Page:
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Plotting graphs help

  1. Dec 14, 2009 #1
    So I have a lot of physics labs to write up, and when drawing graphs (using experimental data) I have a tough time

    1)Determining the best scale so my graph is as big as possible.
    2)Determining the best scale so intercepts(y) appear on my graph.

    Also, I would like help on "breaking the axis". For example when the plotted points "clump" together on the graph because there were a lot of close data on a particular axis. I never seem to do it right because my intercepts always end up being wrong.:confused:
  2. jcsd
  3. Dec 15, 2009 #2
    there are lots of plotting software..you have to get use to it then you can do what every you like..
    I use the free ones like xmgrace, gnuplot (this is really a allrounder wonderful software that can also be used for fits in user defined functions).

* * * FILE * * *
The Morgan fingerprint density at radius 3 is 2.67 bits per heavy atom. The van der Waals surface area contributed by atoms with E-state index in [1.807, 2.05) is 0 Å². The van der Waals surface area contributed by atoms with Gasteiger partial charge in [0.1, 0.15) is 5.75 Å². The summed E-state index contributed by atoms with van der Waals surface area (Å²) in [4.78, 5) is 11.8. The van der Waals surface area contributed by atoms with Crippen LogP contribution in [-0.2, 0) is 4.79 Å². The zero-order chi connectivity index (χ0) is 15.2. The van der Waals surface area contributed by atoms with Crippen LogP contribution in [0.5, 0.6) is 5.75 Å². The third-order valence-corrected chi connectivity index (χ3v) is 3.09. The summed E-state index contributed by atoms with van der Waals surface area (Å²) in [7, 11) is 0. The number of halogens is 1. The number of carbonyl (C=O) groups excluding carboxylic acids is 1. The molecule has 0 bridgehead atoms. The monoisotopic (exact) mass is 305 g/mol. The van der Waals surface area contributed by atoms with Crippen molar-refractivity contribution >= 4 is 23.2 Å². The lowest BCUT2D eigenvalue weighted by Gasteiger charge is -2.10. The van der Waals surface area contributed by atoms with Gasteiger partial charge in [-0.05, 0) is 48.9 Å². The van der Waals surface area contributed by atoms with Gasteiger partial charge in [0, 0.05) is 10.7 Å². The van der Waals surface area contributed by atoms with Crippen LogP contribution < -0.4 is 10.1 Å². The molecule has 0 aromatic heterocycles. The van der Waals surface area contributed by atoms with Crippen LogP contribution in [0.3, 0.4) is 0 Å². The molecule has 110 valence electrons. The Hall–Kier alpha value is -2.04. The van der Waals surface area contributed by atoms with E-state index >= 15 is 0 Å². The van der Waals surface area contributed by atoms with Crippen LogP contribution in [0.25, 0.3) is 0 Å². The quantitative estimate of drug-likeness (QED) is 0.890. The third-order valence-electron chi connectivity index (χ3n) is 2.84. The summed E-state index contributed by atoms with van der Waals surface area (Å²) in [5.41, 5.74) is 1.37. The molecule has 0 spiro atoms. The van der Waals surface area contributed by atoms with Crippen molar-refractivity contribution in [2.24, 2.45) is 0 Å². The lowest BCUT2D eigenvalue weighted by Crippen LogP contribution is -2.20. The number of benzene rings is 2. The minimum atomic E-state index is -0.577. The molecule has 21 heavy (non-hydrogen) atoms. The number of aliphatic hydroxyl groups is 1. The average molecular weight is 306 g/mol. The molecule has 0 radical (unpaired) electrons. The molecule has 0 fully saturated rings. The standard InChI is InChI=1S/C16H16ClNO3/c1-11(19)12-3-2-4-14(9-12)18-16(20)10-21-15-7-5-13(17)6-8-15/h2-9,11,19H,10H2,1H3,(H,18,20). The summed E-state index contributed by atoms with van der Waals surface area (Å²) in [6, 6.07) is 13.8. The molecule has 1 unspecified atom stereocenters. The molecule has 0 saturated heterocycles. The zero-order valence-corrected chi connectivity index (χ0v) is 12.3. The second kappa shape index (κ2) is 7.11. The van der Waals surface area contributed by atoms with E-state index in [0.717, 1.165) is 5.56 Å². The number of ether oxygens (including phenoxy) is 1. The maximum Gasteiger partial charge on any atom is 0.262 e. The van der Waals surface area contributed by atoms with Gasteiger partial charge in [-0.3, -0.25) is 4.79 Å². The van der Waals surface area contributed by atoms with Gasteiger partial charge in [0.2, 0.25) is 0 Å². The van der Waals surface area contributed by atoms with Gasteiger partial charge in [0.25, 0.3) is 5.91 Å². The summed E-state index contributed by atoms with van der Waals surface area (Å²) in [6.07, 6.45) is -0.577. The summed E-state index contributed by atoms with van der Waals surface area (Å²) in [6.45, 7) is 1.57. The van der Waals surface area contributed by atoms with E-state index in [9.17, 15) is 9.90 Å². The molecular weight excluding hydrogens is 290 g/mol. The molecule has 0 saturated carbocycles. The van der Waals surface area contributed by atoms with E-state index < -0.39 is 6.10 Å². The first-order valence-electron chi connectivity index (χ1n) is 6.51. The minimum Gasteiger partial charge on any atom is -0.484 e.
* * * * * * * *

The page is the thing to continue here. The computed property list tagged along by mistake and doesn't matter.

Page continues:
Long back i used origin (not free i guess)..is also a good one.
  4. Dec 15, 2009 #3
    I like to scale the plot to match the range of the instrument. So if you have a pressure instrument that reads 1500 to 2500 psi, use that for the scale on the plot. In my mind, this helps to put the 'noise' in the signal in perspective.

    I'm not sure what you mean by breaking the axis
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